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Taking Flight: Memories of Diaspora
Taking Flight: Memories of Diaspora
[The following is an excerpt from Ramzy Baroud’s forthcoming book: My Father Was a Freedom Fighter: Gaza’s Untold Story. The events are situated in Baroud’s historic home of Beit Daras, one of the nearly 500 Palestinian villages that were completely destroyed by Zionist militias in 1948. Baroud’s father, a very young boy at the time, and his family are fleeing on foot to their new destiny in a refugee camp in the Gaza Strip, where they remain to this day.
Thursday, November 5,2009 16:44
by Ramzy Baroud palestinechronicle.com

[The following is an excerpt from Ramzy Baroud’s forthcoming book: My Father Was a Freedom Fighter: Gaza’s Untold Story. The events are situated in Baroud’s historic home of Beit Daras, one of the nearly 500 Palestinian villages that were completely destroyed by Zionist militias in 1948. Baroud’s father, a very young boy at the time, and his family are fleeing on foot to their new destiny in a refugee camp in the Gaza Strip, where they remain to this day. Gaza was and remains a center stage of the struggle against Israeli occupation, and the ordinary people of the strip are major players that shaped past events and continue to do so to the present day, despite protracted sieges, sanctions, and every other attempt at crushing their resistance and forcing them into submission.]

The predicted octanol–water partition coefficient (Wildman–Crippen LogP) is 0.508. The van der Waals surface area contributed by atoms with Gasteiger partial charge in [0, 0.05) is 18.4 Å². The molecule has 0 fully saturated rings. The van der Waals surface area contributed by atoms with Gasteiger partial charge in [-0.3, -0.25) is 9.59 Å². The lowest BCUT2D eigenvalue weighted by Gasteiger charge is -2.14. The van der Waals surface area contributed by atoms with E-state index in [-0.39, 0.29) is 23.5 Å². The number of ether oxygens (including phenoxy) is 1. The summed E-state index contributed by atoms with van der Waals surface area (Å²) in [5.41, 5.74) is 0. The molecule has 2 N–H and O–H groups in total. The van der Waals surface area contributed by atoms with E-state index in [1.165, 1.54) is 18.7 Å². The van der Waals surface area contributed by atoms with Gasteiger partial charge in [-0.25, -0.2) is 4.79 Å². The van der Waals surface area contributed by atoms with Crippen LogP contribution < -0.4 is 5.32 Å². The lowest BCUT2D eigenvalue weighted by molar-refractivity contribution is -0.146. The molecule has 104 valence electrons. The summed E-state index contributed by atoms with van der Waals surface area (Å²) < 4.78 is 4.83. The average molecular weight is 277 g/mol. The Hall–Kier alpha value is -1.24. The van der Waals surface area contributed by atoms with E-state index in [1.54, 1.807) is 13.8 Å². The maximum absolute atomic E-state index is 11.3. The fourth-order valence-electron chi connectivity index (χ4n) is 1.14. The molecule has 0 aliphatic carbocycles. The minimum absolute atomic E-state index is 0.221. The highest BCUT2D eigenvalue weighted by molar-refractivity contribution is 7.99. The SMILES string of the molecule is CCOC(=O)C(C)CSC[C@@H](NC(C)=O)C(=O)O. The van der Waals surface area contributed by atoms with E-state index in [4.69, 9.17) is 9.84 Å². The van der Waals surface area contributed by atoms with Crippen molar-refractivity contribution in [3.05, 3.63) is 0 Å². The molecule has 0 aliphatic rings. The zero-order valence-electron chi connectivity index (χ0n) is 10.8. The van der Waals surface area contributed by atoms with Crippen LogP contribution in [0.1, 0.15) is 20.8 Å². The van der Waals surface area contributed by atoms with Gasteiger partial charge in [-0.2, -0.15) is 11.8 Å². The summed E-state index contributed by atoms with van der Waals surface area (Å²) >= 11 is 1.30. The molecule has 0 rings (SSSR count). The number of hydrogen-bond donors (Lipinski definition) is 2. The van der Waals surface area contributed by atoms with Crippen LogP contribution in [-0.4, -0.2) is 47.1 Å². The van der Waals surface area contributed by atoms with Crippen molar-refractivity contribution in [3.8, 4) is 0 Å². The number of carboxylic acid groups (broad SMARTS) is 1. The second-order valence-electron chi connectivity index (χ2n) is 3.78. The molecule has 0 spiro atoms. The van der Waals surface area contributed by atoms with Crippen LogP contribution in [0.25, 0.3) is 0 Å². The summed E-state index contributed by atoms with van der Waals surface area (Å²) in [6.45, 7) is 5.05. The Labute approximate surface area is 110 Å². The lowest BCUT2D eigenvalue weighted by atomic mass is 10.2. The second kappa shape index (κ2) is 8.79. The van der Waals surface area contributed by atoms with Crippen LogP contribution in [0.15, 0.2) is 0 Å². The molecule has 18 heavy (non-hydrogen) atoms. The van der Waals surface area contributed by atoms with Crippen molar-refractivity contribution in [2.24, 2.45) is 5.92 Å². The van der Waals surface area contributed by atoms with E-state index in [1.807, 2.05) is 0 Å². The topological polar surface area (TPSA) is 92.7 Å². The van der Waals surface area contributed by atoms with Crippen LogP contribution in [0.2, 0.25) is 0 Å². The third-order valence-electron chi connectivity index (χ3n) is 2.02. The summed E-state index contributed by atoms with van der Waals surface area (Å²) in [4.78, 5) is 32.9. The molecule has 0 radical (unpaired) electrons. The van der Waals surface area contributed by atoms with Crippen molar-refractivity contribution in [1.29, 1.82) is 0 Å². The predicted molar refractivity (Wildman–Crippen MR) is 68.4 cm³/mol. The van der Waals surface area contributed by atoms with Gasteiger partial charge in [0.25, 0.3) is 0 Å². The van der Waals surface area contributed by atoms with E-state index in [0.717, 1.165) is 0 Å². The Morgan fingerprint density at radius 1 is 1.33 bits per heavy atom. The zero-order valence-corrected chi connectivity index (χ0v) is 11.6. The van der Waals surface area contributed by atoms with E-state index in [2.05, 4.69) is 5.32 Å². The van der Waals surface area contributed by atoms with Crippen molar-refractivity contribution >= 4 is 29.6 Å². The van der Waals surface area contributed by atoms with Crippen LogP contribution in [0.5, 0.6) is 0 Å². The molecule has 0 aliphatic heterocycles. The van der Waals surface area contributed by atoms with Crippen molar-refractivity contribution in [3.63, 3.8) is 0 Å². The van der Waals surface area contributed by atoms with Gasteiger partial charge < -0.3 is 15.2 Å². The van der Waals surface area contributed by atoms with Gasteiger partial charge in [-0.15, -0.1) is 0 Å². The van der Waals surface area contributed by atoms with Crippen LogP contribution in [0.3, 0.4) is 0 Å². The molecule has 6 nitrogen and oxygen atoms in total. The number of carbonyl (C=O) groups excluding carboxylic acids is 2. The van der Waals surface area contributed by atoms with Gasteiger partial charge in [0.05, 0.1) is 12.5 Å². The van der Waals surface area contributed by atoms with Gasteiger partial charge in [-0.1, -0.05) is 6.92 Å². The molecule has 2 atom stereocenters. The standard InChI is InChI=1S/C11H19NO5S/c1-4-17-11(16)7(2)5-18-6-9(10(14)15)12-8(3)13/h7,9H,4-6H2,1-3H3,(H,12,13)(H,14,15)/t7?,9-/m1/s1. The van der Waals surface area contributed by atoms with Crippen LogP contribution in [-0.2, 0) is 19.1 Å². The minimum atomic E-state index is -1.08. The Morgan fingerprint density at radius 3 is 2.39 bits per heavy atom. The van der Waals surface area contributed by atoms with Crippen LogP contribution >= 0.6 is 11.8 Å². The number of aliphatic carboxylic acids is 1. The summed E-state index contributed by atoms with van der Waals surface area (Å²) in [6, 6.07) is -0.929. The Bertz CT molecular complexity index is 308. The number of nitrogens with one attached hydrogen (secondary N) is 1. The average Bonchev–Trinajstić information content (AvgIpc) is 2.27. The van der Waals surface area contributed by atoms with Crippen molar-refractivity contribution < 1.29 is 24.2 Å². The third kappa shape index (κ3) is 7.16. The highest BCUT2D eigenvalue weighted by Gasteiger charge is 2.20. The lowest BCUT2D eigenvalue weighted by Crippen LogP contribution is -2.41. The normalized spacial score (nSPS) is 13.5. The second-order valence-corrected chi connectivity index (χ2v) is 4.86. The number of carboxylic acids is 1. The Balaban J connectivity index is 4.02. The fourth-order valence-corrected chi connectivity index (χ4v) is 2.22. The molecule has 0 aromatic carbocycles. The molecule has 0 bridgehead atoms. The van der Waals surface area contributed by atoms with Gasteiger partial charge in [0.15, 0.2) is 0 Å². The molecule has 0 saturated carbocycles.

Spring was one of the most beautiful times of the year in the countryside of Palestine. With everything in full bloom, apricots, almonds, oranges and lemons, the perfume carried itself on the wind for miles. As the villagers embarked on this rite of passage, many captured a long moment to breathe in the fragrance of the fields and orchards, to snatch a large handful of the earth of Beit Daras, wrap it in a small piece of cloth and tuck it away for safe keeping. Deeds and keys were stored safely.

Grandpa Mohammed mounted his faithful donkey with a few of the family’s belongings and young daughter Mariam. Ibrahim was in his mother’s arms. Ahmed walked alongside his father, and my father, Mohammed, barefoot and confused, trotted behind. It was another trail of tears of sorts.

Neither parent had answers to the children’s incessant questions: “where are we going?”

They headed south. That was all they knew. First to Isdud, then to Hamameh, then to Gaza. Everywhere they settled, they were chased with mortars and airplanes and bombs. As the bombardments progressed and more villages were razed, the roads became more and more populated, some people carrying on with a great sense of urgency, others wandering aimlessly and in a daze.

Grandpa Mohammed was a man of faith. He insisted that if the Arabs were to abandon the Palestinians, God would not. Muddied, with bloody feet and empty bellies, the children could hardly argue with their father’s wisdom, even as they passed an occasional body in the middle of the road, or a frantic mother running the opposite direction weeping for her lost children.

“God will take care of us,” Grandpa Mohammed encouraged. Yet, there was no one in sight but fleeing refugees, blown up bodies, starved children, and crying women. “What kept Beit Daras standing for a thousand years can always bring it back,” he insisted. But the many trucks and numerous donkeys walking the dirt road, loaded with whatever families managed to salvage told of another story.